By Kevin Wilson: Freedom Newspapers
Comedian Bob Newhart had a routine about the theory that an infinite number of monkeys typing for an infinite amount of time would eventually reproduce all of the world’s great books.
He envisioned the daily grind for the people who would have to read through what the monkeys created. The punchline is when one of the workers checks Station 15 and reads, “To be or not to be, that is the … gorzenblatt.”
Newhart never knew it at the time, but he described how I feel every once in a while logging onto the Internet. The great thing about the Internet is the world’s greatest thoughts and most useful information are available. The problem is that to get there, you must wade through seemingly all of the world’s dumbest thoughts and most useless information available.
Don’t believe me? Just go to any national story and click on the “Discuss this article” link. You might see two or three posts that use intelligent discourse to either strengthen or weaken the theme of the story. The majority, however, are ad homonym attacks, responses to those attacks and discussions broached about topics having nothing to do with the primary topic.
I should know. I went into a sports discussion group and saw hundreds of messages in the discussion topics of “NASCAR is not a sport” and “Golf is not a sport.” The discussion group’s users either said the activity was a sport, it wasn’t a sport, or the person who commented a few minutes before is stupid.
In my attempt to point out absurdity by being absurd, I started the topic, “Scrabble is not a sport.” Of the 15 people who responded, one-third argued that Scrabble is a sport. About 40 percent of the users said I was being obvious and wasting their time — never mind they took the initiative to reply, or that every poster after the first was being obvious by repeating the point.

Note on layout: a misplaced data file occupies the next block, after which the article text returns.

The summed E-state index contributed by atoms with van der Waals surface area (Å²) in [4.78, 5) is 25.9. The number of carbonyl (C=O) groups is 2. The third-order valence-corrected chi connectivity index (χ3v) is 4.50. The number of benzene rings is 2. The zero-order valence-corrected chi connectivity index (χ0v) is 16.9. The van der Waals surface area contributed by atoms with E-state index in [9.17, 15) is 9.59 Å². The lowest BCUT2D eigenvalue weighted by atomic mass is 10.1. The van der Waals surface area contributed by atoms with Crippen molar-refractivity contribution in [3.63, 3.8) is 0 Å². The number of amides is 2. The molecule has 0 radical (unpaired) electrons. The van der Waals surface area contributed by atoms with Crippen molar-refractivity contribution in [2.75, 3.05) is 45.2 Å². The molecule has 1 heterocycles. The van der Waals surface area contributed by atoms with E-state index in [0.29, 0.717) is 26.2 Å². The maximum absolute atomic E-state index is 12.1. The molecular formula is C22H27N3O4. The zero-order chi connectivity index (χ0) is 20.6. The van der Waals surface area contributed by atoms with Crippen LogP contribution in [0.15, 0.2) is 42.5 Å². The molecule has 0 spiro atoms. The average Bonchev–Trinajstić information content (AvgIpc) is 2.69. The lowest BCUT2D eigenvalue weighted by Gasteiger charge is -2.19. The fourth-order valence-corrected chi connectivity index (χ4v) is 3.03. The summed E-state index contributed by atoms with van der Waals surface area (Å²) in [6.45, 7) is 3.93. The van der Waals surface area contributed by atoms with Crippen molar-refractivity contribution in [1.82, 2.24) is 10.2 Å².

The remainder actually figured it out and had a good laugh, but the people I had to go through first show me we’ve obviously got a real life example of the monkeys banging away.
The examples are even greater in political groups, because most people have some opinion on leaders and policies. Go to any topic on DailyKos.com or BlogsforBush.com and look at the comments posted. If even half of the comments further the conversation at hand, it’s quite a shocker. I don’t even read discussion forums on political blog posts anymore because of all of these columns.
No matter what the polls are telling me as I’m writing this column, there’s really no way to tell what type of election results you’ll see in the pages preceding this column. But I can guarantee you’ll have to wade through a lot of commentary just to get to the truth. The monkeys continue to type away, and the items that don’t inform you will always outnumber the items that will. I guess it’s a necessary evil of the First Amendment in the age of instant information.
Good luck to you, and avoid the gorzenblatt on the way.